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Sunday, May 1, 2016

Keeping the Coast Guard Hopping

Monday, August 29, 2005

It is a long, long way from Dr. Randy Crampton's comfortable podiatrist's office in Storm Lake to the ocean chop of New Orleans or the volatile waters of Guantanamo Bay.

So Crampton was stunned recently when he was presented with a surprise commendation from the Coast Guard for his advice that has helped to keep an important unit healthy and in the fight against terrorism.

Randy's son, John, has served with the Maritime Safety and Security Team, an elite unit based out of New Orleans, formed in response to the 911 disasters to help keep U.S. shores free of terrorism.

It is action-packed work, and while deployed away from port, some Coast Guard personnel would face medical challenges, pain or injuries.

John, a physician's assistant with the Coast Guard, would sometimes see a problem he had no answer for. That's where Dad came in.

As Coast Guard Team Commanding Officer Sean Regan explains, John would contact Randy, describe symptoms, and the Storm Lake podiatrist would point the Coast Guard staff in the right direction to provide relief that would keep a MSST member in action.

One member, deployed to Guantanamo Bay, Cuba, suffered debilitating foot problems. When the Coast Guard was unable to provide an insert to solve the problem, Crampton sent one, at no charge. In another case, a member could not get to Coast Guard medical services. Crampton asked that photos be taken of his injury and sent to him. Crampton made the diagnosis, his Corpsman son relayed the information to Coast Guard doctors, and the remedy was prescribed.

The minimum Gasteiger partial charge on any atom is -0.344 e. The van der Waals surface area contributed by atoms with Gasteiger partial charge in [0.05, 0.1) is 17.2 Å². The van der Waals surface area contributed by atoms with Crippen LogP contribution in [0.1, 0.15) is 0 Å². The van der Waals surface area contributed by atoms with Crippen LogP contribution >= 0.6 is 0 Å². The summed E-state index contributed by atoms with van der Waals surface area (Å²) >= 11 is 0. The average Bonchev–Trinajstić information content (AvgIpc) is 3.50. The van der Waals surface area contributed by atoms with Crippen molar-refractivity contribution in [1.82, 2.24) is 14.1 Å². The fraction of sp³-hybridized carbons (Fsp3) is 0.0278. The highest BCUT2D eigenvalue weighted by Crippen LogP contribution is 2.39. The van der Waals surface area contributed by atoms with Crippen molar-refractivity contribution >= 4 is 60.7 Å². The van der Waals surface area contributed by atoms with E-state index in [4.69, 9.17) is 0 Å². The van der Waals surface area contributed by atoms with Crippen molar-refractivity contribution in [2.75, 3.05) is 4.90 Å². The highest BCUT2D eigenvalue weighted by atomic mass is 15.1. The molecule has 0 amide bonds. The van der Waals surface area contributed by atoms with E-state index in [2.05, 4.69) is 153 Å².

Crampton also put his staff at the service of the Coast Guard when needed.

"Your extraordinary willingness to assist active duty Coast Guard members deployed in support of the Global War on Terrorism has allowed this unit to successfully meet its mission," Reagan said in a letter of appreciation.

Crampton didn't just answer questions, but would call back and make certain that treatment had been made and that the patient was recovering, the commanding officer said.

Crampton's "dedication and wise advice" proved invaluable, Regan said.

The Storm Lake podiatrist recently traveled to New Orleans to visit his son while in port. While his family knew of the honor to be bestowed, Crampton had no idea. "I thought I was just going to see my son. Man! My wife knew all along that I would be standing in front of the group and crying, and she was right."

In these troubled times, Crampton said he was happy to help out the military group whenever he could, and never expected anyone to take notice.

John may well follow in his father's footsteps.

The Coast Guard has a handsome educational reward system for those who serve four years, and this will help John as he begins studies at Louisiana State University this fall. After that, he hopes to attend medical school at the University of Iowa.



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